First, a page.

So, the gist of this is that it is better to keep your laptop in your carry-on luggage, but you are still allowed to put them in your checked luggage as long as they’re completely turned off (not just in sleep mode).
Also, there are often regulations preventing you from carrying individual batteries in your hold baggage (that is, batteries that are on their own, not in any specific device).
Unfortunately, this includes portable power packs that you might be using to keep your phone charged on the go.
Batteries that are damaged or defective in any other way may not be carried at all, either in checked or carry-on baggage.
Is Putting Your Laptop In Checked Baggage Safe?
So, you are actually allowed to put your laptop into your checked baggage if you really want or need to.
However, is it safe to do this? Honestly, it depends.
While there’s every chance your laptop will make it through its journey without you and come out without a scratch on the other side, these things can be a bit of a lottery. There are several risks to consider.
We’ve already mentioned that baggage handlers can sometimes be a bit rough with the bags – it’s not beyond the realm of the possibility that your laptop might be broken if it’s in a bag that gets thrown a little bit too hard.
There’s also a risk that your laptop might get stolen from your bag while it’s away from you.
This isn’t likely in most airports, but there are some where it’s a possibility you’ll need to consider.
Third, there’s always the risk of your bag going missing. It sometimes happens that if you’re transferring planes, then your bag might be put on the wrong flight.
You don’t want to arrive for your important business meeting in London to find that your bag and laptop have accidentally been put on a plane to Los Angeles instead.
It’s even possible that someone else will take your bag by mistake from the baggage carousel after the flight.
If you’ve ever experienced that sinking feeling of getting to your hotel room and then realizing you’ve got the wrong bag and that someone else has yours, you know what we’re talking about.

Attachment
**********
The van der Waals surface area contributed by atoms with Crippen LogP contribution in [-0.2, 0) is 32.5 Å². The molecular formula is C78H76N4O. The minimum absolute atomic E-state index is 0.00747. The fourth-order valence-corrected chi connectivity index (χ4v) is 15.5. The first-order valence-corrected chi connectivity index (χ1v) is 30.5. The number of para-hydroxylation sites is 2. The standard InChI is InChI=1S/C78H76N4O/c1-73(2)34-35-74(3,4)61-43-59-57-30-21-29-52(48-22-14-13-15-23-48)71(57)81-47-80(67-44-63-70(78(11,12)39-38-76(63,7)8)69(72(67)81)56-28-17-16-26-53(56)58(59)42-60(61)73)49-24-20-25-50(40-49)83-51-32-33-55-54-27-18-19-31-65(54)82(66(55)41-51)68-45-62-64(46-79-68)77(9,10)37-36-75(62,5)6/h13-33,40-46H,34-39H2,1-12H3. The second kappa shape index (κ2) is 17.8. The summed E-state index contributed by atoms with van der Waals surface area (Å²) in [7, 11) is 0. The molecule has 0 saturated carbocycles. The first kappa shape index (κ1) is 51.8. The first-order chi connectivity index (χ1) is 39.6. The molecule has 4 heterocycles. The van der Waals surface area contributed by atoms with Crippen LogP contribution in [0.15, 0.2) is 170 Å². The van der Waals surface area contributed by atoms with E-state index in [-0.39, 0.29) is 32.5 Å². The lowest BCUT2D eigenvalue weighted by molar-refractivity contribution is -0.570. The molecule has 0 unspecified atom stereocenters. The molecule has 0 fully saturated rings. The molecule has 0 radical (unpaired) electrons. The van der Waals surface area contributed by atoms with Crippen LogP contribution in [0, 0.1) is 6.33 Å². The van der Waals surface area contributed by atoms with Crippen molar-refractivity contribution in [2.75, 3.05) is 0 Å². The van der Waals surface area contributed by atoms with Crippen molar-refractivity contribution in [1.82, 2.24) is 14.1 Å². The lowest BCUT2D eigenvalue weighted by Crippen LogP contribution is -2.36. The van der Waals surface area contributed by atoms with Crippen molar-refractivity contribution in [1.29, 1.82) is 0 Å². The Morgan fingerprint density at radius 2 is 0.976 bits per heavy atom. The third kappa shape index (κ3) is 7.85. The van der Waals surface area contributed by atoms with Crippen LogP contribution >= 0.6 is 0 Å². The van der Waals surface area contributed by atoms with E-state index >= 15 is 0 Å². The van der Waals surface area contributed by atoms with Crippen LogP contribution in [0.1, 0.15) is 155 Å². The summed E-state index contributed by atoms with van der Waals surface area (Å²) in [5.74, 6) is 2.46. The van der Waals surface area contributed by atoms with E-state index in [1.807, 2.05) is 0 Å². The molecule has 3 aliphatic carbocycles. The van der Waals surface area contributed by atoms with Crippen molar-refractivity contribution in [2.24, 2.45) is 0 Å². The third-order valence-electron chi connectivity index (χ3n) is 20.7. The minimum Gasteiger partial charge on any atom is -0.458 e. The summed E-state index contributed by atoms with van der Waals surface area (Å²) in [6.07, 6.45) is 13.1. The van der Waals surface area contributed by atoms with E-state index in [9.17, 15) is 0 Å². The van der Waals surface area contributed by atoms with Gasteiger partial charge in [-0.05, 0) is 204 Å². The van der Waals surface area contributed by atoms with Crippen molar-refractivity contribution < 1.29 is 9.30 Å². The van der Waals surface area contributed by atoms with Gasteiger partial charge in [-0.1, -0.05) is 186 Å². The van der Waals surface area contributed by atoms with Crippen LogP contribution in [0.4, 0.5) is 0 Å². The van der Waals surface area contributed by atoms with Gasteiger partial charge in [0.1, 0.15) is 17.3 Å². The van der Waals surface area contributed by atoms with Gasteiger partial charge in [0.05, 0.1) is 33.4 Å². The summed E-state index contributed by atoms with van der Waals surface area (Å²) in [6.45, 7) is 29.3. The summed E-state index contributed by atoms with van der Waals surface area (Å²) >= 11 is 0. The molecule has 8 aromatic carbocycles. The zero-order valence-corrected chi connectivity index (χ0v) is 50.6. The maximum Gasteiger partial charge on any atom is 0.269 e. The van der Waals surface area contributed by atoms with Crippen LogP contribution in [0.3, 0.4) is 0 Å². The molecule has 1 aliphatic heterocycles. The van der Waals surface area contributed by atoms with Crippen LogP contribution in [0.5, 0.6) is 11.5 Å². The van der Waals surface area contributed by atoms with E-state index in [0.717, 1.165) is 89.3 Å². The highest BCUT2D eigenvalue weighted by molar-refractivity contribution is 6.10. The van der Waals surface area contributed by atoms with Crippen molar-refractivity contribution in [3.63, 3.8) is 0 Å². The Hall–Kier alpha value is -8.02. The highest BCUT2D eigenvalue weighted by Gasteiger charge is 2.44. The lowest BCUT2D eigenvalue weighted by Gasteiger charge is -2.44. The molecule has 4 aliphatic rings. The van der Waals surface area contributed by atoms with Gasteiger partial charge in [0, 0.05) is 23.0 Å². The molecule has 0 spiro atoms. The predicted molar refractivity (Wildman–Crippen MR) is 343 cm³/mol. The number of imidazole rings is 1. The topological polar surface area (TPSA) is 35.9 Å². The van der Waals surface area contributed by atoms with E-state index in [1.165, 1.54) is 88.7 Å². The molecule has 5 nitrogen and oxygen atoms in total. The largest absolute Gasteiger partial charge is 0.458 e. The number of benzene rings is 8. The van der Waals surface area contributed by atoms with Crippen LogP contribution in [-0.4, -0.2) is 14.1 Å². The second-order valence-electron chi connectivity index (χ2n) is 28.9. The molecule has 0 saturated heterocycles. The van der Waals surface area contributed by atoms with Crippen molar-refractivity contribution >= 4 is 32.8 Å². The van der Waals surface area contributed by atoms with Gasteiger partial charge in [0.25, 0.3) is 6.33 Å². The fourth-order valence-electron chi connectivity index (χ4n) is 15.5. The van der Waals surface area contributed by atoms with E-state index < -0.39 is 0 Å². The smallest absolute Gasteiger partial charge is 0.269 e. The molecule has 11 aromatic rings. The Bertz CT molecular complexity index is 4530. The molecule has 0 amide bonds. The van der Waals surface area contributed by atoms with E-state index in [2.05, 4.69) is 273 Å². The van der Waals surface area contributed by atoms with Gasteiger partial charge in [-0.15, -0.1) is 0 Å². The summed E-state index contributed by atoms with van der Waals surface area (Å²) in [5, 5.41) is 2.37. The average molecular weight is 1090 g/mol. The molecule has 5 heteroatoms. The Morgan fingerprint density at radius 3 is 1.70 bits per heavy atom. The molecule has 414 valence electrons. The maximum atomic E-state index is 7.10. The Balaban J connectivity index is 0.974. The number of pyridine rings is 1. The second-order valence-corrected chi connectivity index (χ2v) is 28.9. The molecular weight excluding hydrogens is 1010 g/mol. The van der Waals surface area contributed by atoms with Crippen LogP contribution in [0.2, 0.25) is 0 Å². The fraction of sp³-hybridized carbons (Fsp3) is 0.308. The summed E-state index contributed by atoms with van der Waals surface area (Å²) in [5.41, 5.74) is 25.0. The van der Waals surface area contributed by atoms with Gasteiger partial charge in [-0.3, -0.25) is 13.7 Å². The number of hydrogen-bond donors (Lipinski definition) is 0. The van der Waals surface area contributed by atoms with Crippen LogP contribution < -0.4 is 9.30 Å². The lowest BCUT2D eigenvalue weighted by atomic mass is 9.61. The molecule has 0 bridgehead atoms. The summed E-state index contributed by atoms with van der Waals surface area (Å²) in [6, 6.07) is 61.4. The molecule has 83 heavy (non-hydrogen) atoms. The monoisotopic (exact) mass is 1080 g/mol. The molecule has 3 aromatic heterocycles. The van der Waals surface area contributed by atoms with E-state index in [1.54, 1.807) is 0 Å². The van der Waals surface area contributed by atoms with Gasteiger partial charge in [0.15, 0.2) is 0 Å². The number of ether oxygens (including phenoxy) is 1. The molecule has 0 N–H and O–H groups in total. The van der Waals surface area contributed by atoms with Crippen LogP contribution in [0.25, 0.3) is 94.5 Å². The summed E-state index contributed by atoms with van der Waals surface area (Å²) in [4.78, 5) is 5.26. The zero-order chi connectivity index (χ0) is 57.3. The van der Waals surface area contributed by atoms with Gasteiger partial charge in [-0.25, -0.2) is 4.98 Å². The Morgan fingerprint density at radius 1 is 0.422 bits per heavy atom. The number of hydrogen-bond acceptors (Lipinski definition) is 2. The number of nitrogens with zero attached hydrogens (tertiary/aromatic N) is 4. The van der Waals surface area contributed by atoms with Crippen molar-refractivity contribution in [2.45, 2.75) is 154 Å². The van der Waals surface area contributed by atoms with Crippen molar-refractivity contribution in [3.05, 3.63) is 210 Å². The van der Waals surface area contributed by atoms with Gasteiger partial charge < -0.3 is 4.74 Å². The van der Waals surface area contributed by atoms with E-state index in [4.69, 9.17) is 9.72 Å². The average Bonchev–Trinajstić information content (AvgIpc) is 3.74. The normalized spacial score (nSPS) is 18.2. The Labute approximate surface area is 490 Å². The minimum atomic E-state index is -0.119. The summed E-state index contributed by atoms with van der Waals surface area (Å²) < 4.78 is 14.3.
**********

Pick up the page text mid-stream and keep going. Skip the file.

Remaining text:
That journey all the way back to the airport is never fun, and is even less so if your laptop’s missing as a result.
Tips For Protecting Your Laptop In Checked Baggage
If your laptop does go missing, accidentally or otherwise, you could have more to worry about than just your missing PowerPoint slides.
Most of us keep all kinds of sensitive information on our laptops, from banking details to medical records. That’s why it’s a good idea to enable remote data deletion on your laptop before you let it out of your sight.
This will let you wipe the laptop of sensitive information if the worst should happen and you lose it.
When it comes to physically protect your laptop, the first thing to do is get a reliable laptop bag and keep it inside your suitcase.
To go beyond this, it’s also a good idea to wrap your laptop up in something to stop it from being damaged.
Bubble wrap is ideal for this, and you’ll probably want to use two or three layers for maximum protection. In a pinch, though, you can use some of your clothes in place of bubble wrap.
Using a foam pad on each other corners of the laptop will go even further to making sure that it doesn’t suffer any damage.
You should also use an organizer to keep all your power cables and other cords organized – it’ll be worth it when you open your bag up when you land and find well-organized cables there.
Last, but not least, remember to turn your laptop off before you put it in checked baggage, rather than just leaving it in sleep mode.
Not only is this an FAA regulation, but it also means you’ll save power.
The take-home message here is that in most cases, you can either put your laptop in your carry-on or checked luggage.
However, most authorities advise that keeping it in your carry-on baggage is better and safer.
If you do want to put it in your checked baggage, there are several safety tips you can follow to minimize the risk of damage or loss, though these can’t be eliminated completely.
If you follow the advice in the article, your trip is likely to be free of trouble.
However, you choose to transport your laptop, have a good trip, and may your laptop stay safe!